Hugo Ball 1886-1927
German poet, novelist, dramatist, biographer, critic, and diarist.
Ball was a founding member of Zurich Dada. Together with the other members of the early Dada group who met at the celebrated Cabaret Voltaire—Tristan Tzara, Hans Arp, Richard Huelsenbeck, Marcel Janco, and others—Ball led a nihilistic revolt in arts and literature against the dominant, bourgeois social and aesthetic values of Western culture. Though he did not remain a part of the Dada collective for long, Ball wrote and delivered the “First Dadaist Manifesto” in 1916 and produced many expressionistic poems and experimental works, such as the novel Flametti oder vom Dandysmus der Armen (1918) and his diary Die Flucht aus der Zeit. Tagebücher 1912-1921 (1927; Flight Out of Time: A Dada Diary), that are numbered among the most significant Dadaist writings. Following a conversion to Roman Catholicism in 1917, Ball also wrote several religious and political works of a more scholarly nature, including his polemical Zur Kritik der deutschen Intelligenz (1919; Critique of the German Intelligentsia).
Ball was born in Pirmasens, Germany on 22 February 1886. His father was a shoe salesman, and his mother a profoundly religious woman, whose spirituality was to have a deep impact on Ball throughout his life. After completing high school, Ball became an apprentice leatherworker, acquiescing to his parents' desire that he focus on work rather than academics. Displeased with this occupation, he entered the University of Munich in 1906, where he studied philosophy and wrote a dissertation on Friedrich Nietzsche. His first published work, a satirical drama entitled Die Nase des Michelangelo (1911), was also written in Munich. Determined to pursue a career in the theater, he entered the Max Reinhardt School in Berlin, and between 1910 and 1914 attempted to support himself as an actor and director. Concurrently, Ball began to frequent the cafés of Berlin and Munich, associating with German artists and intellectuals. With the outbreak of war in 1914, Ball enthusiastically enlisted in the German military, but was soon discharged for health reasons. The following year, Ball and his wife, the artist and writer Emmy Hennings, moved to Switzerland. A period of desperate poverty followed, until Ball's transformation of the backroom of a Zurich café into a venue for avant-garde artists, poets, and musicians called Cabaret Voltaire in 1916. That year Ball, clad in a bizarre uniform made of painted cardboard, read an early “sound” poem before the collected audience at the café—an event generally associated with the initiation of the Zurich Dada movement. Ball's official involvement with Dada was relatively short-lived; he defected from the movement by July of 1917, after stating his belief that no attempt to form Dada into an artistic school should be made. During the ensuing decade, Ball produced his principal literary works, and contributed poems and essays to numerous literary journals. Ball died on 14 September 1927.
Ball's earliest works include a number of expressionistic lyric poems first published in the journals Die Aktion, Die neue Kunst, and Die Revolution prior to 1915. “Der Henker” combines erotic and religious imagery in a chaotic and near-blasphemous display of the lustful excesses of modern European civilization. Written at the dawn of World War I, “Das Insekt” equates humanity with insects as it forwards the theme of impassioned self-destruction. Another segment of Ball's poetic work includes the so-called “sound” poems, which defy ordinary textual interpretation, and instead are designed to conjure rhythms and associations in the minds of listeners. For instance, Ball described the nonsense lyrics of “Karawane”—which features the line, “jolifanto bambla o falli bambla”—as evocative of the sounds of an elephant caravan. The experimental novel Tenderenda der Phantast, written between 1914 and 1920 but first published in 1967, lacks plot or characters, but is instead an inchoate blending of poetry and prose, religious imagery, and metaphysical musings concerning the artist's precarious place within modern society. Ball presents a similar theme in his more traditional novel Flametti oder vom Dandysmus der Armen (1918). The novel follows Flametti, the vagabond leader of a troupe of impoverished artists and performers, in his attempts to secure work; efforts that ultimately end in the band's dissolution. These early Dadaist works offer a considerable contrast to Ball's later writings, including his attack on German nationalism in Critique of the German Intelligentsia (later significantly revised and republished as Die Folgen der Reformation, 1924) and his Byzantinisches Christentum. Drei Heiligenleben (1923), which contains hagiographies of three Byzantine saints. Ball's other work includes his Flight Out of Time: A Dada Diary, and a biography of his friend, the German writer Hermann Hesse.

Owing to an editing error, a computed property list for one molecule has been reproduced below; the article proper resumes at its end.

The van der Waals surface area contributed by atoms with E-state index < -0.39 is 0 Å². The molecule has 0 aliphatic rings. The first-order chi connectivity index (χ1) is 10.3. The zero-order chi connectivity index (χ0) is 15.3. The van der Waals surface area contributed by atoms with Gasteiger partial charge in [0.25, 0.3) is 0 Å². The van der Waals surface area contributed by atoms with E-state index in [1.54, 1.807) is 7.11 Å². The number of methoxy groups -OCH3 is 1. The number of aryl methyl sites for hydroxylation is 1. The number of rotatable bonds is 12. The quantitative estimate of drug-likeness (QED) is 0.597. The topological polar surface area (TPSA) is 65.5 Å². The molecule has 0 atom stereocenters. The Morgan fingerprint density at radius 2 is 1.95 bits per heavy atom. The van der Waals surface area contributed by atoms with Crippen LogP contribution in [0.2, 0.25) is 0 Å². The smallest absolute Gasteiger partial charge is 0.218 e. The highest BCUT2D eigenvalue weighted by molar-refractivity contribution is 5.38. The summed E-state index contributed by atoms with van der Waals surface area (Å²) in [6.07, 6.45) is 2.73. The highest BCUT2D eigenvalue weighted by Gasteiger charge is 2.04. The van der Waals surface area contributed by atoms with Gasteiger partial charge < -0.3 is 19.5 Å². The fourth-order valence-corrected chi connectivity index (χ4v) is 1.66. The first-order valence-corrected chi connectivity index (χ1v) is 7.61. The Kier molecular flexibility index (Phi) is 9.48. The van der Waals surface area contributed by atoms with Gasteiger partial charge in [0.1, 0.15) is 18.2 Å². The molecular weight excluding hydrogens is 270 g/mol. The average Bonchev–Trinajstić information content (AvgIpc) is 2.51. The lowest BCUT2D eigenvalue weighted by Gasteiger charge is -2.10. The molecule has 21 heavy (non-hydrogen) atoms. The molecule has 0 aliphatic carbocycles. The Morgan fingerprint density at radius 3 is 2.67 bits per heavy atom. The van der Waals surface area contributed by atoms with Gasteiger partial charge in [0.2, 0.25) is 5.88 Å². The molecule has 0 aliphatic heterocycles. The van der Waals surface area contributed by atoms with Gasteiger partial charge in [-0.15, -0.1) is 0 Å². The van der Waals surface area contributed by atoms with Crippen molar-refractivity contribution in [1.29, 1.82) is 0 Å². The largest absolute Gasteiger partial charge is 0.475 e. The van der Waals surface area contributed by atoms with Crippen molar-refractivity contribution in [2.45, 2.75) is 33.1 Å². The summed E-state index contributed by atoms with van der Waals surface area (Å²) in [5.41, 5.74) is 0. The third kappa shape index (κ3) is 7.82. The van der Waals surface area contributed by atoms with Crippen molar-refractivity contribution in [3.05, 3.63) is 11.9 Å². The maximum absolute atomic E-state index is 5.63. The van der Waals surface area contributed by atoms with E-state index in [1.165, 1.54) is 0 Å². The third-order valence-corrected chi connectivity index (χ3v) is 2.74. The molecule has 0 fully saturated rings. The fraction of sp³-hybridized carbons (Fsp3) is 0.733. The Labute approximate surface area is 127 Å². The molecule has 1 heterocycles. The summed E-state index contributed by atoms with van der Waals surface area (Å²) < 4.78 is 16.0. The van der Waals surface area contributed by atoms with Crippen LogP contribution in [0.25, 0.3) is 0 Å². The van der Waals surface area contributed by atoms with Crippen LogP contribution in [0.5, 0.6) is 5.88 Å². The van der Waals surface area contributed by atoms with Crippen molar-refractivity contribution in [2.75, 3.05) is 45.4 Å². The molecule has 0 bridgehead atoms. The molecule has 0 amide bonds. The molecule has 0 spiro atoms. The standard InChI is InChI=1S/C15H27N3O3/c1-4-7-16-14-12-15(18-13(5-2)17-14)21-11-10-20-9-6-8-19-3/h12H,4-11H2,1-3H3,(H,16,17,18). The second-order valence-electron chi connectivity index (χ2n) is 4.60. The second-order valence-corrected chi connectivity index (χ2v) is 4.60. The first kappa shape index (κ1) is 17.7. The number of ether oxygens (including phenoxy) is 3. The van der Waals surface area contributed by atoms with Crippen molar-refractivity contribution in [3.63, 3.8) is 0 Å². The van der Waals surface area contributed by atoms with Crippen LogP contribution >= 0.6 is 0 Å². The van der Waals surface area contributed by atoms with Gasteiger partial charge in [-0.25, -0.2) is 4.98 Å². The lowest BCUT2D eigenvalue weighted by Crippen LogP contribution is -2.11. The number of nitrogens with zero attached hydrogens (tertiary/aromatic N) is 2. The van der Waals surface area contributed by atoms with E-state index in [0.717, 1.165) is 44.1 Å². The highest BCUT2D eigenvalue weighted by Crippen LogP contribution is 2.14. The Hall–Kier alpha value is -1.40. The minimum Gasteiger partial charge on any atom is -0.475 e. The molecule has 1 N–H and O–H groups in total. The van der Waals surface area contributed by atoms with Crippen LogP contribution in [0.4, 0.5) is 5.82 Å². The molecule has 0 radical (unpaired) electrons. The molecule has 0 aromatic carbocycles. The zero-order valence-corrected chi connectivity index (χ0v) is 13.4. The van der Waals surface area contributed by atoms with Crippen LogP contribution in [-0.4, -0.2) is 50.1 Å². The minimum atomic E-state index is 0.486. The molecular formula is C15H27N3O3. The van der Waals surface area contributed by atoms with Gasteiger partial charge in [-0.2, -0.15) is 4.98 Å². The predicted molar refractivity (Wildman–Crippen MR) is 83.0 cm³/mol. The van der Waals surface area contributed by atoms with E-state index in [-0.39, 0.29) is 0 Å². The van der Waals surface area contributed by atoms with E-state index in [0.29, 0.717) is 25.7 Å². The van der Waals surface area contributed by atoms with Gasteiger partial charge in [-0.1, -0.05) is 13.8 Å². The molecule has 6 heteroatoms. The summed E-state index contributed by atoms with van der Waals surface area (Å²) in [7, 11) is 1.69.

Critical evaluation of Ball's writing has generally focused on the intensely personal and subjective nature of his work, as well as the wide stylistic variety of his output. Some modern commentators have also noted the significant influence of Nietzschean thought on his writings, particularly in regard to irrationality and the modern collapse of traditional morality. Overall, Ball has been viewed as a seminal Dada figure, though critics continue to emphasize his idiosyncratic relationship to the movement. Rex W. Last has written, “for Ball, Dada represented the culmination of his revolt against external authority, and at the same time a means of breaking through the surface appearance to the realms of the spirit beyond. But Dada turned against him and threatened to destroy him.”